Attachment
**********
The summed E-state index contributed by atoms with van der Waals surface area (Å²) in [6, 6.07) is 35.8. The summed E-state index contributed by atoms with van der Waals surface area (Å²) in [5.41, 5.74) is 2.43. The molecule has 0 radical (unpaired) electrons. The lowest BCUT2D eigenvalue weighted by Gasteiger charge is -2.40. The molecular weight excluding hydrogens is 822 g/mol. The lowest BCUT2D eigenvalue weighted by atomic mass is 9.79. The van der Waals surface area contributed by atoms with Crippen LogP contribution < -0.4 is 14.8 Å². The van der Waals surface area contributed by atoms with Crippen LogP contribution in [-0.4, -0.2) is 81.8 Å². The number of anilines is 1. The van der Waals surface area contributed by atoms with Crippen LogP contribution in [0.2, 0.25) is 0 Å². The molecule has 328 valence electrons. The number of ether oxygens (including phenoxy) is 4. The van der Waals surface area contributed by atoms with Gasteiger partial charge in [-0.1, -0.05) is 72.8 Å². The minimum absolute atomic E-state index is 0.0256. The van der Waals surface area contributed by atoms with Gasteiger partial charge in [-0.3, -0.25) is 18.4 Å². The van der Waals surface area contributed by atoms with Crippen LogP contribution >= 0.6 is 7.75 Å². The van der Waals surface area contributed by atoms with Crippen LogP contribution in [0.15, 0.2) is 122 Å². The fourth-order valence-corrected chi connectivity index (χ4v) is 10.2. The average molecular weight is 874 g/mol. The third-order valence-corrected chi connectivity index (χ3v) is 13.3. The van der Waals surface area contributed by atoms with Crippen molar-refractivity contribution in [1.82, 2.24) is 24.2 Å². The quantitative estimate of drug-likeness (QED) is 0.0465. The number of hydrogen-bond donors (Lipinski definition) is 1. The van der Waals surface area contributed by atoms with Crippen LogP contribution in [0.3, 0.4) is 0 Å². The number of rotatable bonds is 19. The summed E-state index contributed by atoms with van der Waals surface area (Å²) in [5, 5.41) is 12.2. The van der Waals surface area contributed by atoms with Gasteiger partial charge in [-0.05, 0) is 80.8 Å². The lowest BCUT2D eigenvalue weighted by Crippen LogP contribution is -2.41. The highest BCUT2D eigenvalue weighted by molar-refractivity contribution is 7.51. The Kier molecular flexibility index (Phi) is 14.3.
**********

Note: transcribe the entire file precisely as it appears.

The summed E-state index contributed by atoms with van der Waals surface area (Å²) in [6, 6.07) is 35.8. The summed E-state index contributed by atoms with van der Waals surface area (Å²) in [5.41, 5.74) is 2.43. The molecule has 0 radical (unpaired) electrons. The lowest BCUT2D eigenvalue weighted by Gasteiger charge is -2.40. The molecular weight excluding hydrogens is 822 g/mol. The lowest BCUT2D eigenvalue weighted by atomic mass is 9.79. The van der Waals surface area contributed by atoms with Crippen LogP contribution < -0.4 is 14.8 Å². The van der Waals surface area contributed by atoms with Crippen LogP contribution in [-0.4, -0.2) is 81.8 Å². The number of anilines is 1. The van der Waals surface area contributed by atoms with Crippen LogP contribution in [0.2, 0.25) is 0 Å². The molecule has 328 valence electrons. The number of ether oxygens (including phenoxy) is 4. The van der Waals surface area contributed by atoms with Gasteiger partial charge in [-0.1, -0.05) is 72.8 Å². The minimum absolute atomic E-state index is 0.0256. The van der Waals surface area contributed by atoms with Gasteiger partial charge in [-0.3, -0.25) is 18.4 Å². The van der Waals surface area contributed by atoms with Crippen LogP contribution >= 0.6 is 7.75 Å². The van der Waals surface area contributed by atoms with Crippen LogP contribution in [0.15, 0.2) is 122 Å². The fourth-order valence-corrected chi connectivity index (χ4v) is 10.2. The average molecular weight is 874 g/mol. The third-order valence-corrected chi connectivity index (χ3v) is 13.3. The van der Waals surface area contributed by atoms with Crippen molar-refractivity contribution in [1.82, 2.24) is 24.2 Å². The quantitative estimate of drug-likeness (QED) is 0.0465. The number of hydrogen-bond donors (Lipinski definition) is 1. The van der Waals surface area contributed by atoms with Crippen LogP contribution in [0.3, 0.4) is 0 Å². The number of rotatable bonds is 19. The summed E-state index contributed by atoms with van der Waals surface area (Å²) in [5, 5.41) is 12.2. The van der Waals surface area contributed by atoms with Gasteiger partial charge in [-0.05, 0) is 80.8 Å². The lowest BCUT2D eigenvalue weighted by Crippen LogP contribution is -2.41. The highest BCUT2D eigenvalue weighted by molar-refractivity contribution is 7.51. The Kier molecular flexibility index (Phi) is 14.3.